|Nokia N97||+0.04, -0.27||-90.7||90.7||0.0048||0.896||-89.5|
|Nokia N96||+0.52, -2.14||-90.6||90.7||0.016||0.364||-73.5|
|Nokia N95 8GB||+1.14, -1.68||-77.1||76.9||0.0066||0.148||-68.5|
|Nokia N95||+1.17, -2.68||-74.9||74.9||0.019||0.186||-75.3|
|Nokia N81||+0.39, -1.13||-86.6||85.8||0.041||0.040||-69.9|
|HTC Touch Pro2||+0.17, -1.61||-84.6||87.1||0.023||0.182||-84.9|
|Sony Ericsson XPERIA X1||+0.11, -0.47||-93.2||94.8||0.448||0.897||-96.3|
|Apple iPod Touch 2G||+0.04, -0.05||-91.4||91.5||0.0027||0.012||-90.0|
Nokia N97 vs Apple iPod Touch 2G frequency response graph
You can find more information about our audio quality test here.
Watching a video on the Nokia N97 is generally a pleasure due to the large screen. The built-in video player has decent functionality but only supports a very limited number of codecs, no DivX and XviD out of the box. As to third party solutions, mixed success is reported in terms of getting compatible players to run on the 5800 XpressMusic or the N97.
The Nokia PC suite has a built-in application that automatically converts all kinds of video files to the format and resolution your phone supports. The automatic converter though seems to compress the videos too much even at the highest quality setting and they look over pixilated but so far it's the easiest way of getting video to your Nokia touch handset.
The video player itself only works in fullscreen landscape mode but, since anything else would have made the widescreen display useless, this is understandable. When in fullscreen, a press on the screen shows the controls which are normally hidden.
The amply sized high-res screen is also more than welcome for truly enjoying your clips. With QWERTY keyboard slid out, the Nokia N97 looks just like made for video watching.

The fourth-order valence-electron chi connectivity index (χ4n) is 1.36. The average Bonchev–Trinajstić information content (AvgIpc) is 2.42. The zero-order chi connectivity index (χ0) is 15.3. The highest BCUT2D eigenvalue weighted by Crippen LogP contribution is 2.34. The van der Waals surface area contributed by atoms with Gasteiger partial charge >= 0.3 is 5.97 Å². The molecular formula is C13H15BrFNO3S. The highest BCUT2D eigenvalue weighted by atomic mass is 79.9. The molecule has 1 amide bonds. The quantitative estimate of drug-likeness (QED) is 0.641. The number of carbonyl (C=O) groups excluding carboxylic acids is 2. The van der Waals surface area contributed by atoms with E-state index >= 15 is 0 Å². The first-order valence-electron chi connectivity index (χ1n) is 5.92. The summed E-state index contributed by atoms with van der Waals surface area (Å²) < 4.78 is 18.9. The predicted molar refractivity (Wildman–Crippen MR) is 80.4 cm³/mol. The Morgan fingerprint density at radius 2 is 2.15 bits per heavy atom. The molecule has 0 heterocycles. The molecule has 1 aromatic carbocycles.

Nokia have called their video app (which is actually a Real player in disguise) Video & TV but as it turns out, the TV is actually videos that you can stream from Nokia or Reuters. One can only wonder how YouTube was left out of this streaming video equation.
The FM radio on Nokia N97 has a neat and simple interface and can automatically scan and save the available stations in your area. It also has RDS support and automatic scanning for an alternative frequency. This means that if you travel the N97 will take care of auto-switching to the frequencies of your selected radio station.
The RDS is the best part of Nokia N97 FM radio. The radio station name gets displayed with cool effects across the whole screen, while the rest of the RDS readings are printed in nicely legible text on a line at the bottom. Perhaps we would have preferred this font a bit larger, but it doesn't really matter that much.
The inbuilt FM transmitter is quite a useful feature, which allows you to sream the music on your phone to any standard FM radio receiver nearby at a frequency of your choice.
If you live in a city with lots of radio stations, it would be hard to find a free frequency slot within the standard FM scale of 88.10 to 107.90 MHz. Even if you manage to find one, you may experience poor sound quality and/or interferences. That is what happened to us while testing the N97.
Still, we managed to make the music sound really loud and crisp by placing the phone closer to the antenna or the back of the radio head unit itself. The interface of the FM transmitter app is simple enough to guarantee smooth and easy operation.